I used a sample pot of paint from Lowe’s of Valspar – not my favorite paint but I bought a few to have on hand to use for small craft projects. Once I mixed it with flat white paint until I got the color I wanted, I then added the grout already dissolved in hot water. My adapted recipe has less water than the recipe I found online to provide better, thicker coverage.

Homemade Chalk Paint - OPC The Better Half

Plaster of Paris - OPC The Better Half

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I used my new Annie Sloan brush to brush on the newly mixed paint. The brush did a great job of getting in the cracks of the vases and didn’t leave streaks or stroke marks! Not sure if it was worth the $50 but it is a good brush.

Annie Sloan Paint Brush - OPC The Better Half

The down side of the home-made furniture paint was that it took 3 coats! ouch. But it wasn’t that big of a deal considering it was a small project. Next time, I will try using better paint to see if that makes a difference (which I have heard, it does). Also, the color of the vase turned out lighter that the wet paint appeared.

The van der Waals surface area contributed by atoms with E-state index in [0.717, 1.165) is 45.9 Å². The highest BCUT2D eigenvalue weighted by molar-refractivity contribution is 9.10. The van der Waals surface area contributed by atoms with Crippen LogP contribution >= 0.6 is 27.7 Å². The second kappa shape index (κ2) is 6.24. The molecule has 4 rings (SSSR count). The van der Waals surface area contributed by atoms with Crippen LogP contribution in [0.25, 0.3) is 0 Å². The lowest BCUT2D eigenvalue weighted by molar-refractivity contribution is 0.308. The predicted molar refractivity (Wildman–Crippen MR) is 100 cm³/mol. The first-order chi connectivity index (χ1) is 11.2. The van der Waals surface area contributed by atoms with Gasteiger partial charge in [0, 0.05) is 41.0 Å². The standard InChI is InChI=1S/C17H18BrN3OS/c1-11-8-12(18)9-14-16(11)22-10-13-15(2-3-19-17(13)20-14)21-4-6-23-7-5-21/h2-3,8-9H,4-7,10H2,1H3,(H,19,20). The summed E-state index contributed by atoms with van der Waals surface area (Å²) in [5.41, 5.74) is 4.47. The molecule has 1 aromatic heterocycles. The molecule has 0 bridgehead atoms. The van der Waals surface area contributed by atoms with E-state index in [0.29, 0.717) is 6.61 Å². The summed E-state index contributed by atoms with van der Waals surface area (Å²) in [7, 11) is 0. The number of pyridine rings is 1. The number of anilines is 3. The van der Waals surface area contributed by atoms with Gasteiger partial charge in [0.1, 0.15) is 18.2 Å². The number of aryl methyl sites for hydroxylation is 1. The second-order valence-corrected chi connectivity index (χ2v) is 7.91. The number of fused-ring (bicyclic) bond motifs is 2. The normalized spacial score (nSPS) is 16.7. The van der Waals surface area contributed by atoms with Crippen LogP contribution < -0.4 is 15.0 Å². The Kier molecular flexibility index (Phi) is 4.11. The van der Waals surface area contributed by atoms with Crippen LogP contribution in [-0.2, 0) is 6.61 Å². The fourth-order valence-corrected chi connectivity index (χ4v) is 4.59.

Chalk Paint - OPC The Better Half

OPC The Better Half

Once the vase was dried, I put it on the floor in the dining room and HATED it! Suddenly, it all looked very beachy. #fail

Take 1 Coral  Chalk Paint - OPC The Better Half

Annie Sloan Chalk Paint

There’s obviously a lot of hype about Annie Sloan Chalk Paint. At $34.95 per quart it is not cheap. But, I will say that it went on a whole lot thicker and covered more fully than the homemade chalk paint. It also appeared smoother and less textured once dry. So is it worth the price? I’m not sure yet. I plan on doing a much more in-depth comparison using different qualities of paint as a base for the chalk paint, but what has been your experience?

After the vase had 2 coats of Annie Sloan Chalk Paint in Pure White (one good coat plus one light, touch up coat), I used Annie Sloan Wax to finish it. Boy, does that stuff stink!!!

After the wax had hardened, I distressed it a bit with my medium grit sanding block. I have no clue if I made it better or worse with the distressing. Normally I feel pretty confident with my distressing skills, but not this time.


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Take 2 with Annie Sloan Chalk Paint, Pure White - OPC The Better Half

Weigh In: Your Favorite Vase Finish